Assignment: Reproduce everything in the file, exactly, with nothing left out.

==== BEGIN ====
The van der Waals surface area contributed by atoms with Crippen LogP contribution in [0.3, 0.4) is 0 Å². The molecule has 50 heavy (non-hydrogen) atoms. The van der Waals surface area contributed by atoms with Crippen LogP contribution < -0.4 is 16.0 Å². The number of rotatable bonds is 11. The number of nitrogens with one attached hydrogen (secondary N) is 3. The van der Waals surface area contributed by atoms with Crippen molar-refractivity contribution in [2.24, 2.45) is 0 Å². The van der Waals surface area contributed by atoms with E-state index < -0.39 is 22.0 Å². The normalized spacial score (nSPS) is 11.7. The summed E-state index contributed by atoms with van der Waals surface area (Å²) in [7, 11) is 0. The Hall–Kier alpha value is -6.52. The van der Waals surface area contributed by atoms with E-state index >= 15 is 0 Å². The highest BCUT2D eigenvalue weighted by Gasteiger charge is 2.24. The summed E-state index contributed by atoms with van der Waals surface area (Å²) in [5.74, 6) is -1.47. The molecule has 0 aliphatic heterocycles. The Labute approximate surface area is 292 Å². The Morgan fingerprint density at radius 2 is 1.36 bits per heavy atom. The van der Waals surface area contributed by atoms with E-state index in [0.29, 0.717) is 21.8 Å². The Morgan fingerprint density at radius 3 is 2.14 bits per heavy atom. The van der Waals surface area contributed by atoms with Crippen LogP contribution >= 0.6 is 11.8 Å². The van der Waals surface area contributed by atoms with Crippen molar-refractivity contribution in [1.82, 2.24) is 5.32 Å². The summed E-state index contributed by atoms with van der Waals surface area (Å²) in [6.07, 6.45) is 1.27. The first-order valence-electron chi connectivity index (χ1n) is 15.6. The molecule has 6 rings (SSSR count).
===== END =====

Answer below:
The van der Waals surface area contributed by atoms with Crippen LogP contribution in [0.3, 0.4) is 0 Å². The molecule has 50 heavy (non-hydrogen) atoms. The van der Waals surface area contributed by atoms with Crippen LogP contribution < -0.4 is 16.0 Å². The number of rotatable bonds is 11. The number of nitrogens with one attached hydrogen (secondary N) is 3. The van der Waals surface area contributed by atoms with Crippen molar-refractivity contribution in [2.24, 2.45) is 0 Å². The van der Waals surface area contributed by atoms with E-state index < -0.39 is 22.0 Å². The normalized spacial score (nSPS) is 11.7. The summed E-state index contributed by atoms with van der Waals surface area (Å²) in [7, 11) is 0. The Hall–Kier alpha value is -6.52. The van der Waals surface area contributed by atoms with E-state index >= 15 is 0 Å². The highest BCUT2D eigenvalue weighted by Gasteiger charge is 2.24. The summed E-state index contributed by atoms with van der Waals surface area (Å²) in [5.74, 6) is -1.47. The molecule has 0 aliphatic heterocycles. The Labute approximate surface area is 292 Å². The Morgan fingerprint density at radius 2 is 1.36 bits per heavy atom. The van der Waals surface area contributed by atoms with E-state index in [0.29, 0.717) is 21.8 Å². The Morgan fingerprint density at radius 3 is 2.14 bits per heavy atom. The van der Waals surface area contributed by atoms with Crippen LogP contribution >= 0.6 is 11.8 Å². The van der Waals surface area contributed by atoms with Crippen molar-refractivity contribution in [1.82, 2.24) is 5.32 Å². The summed E-state index contributed by atoms with van der Waals surface area (Å²) in [6.07, 6.45) is 1.27. The first-order valence-electron chi connectivity index (χ1n) is 15.6. The molecule has 6 rings (SSSR count).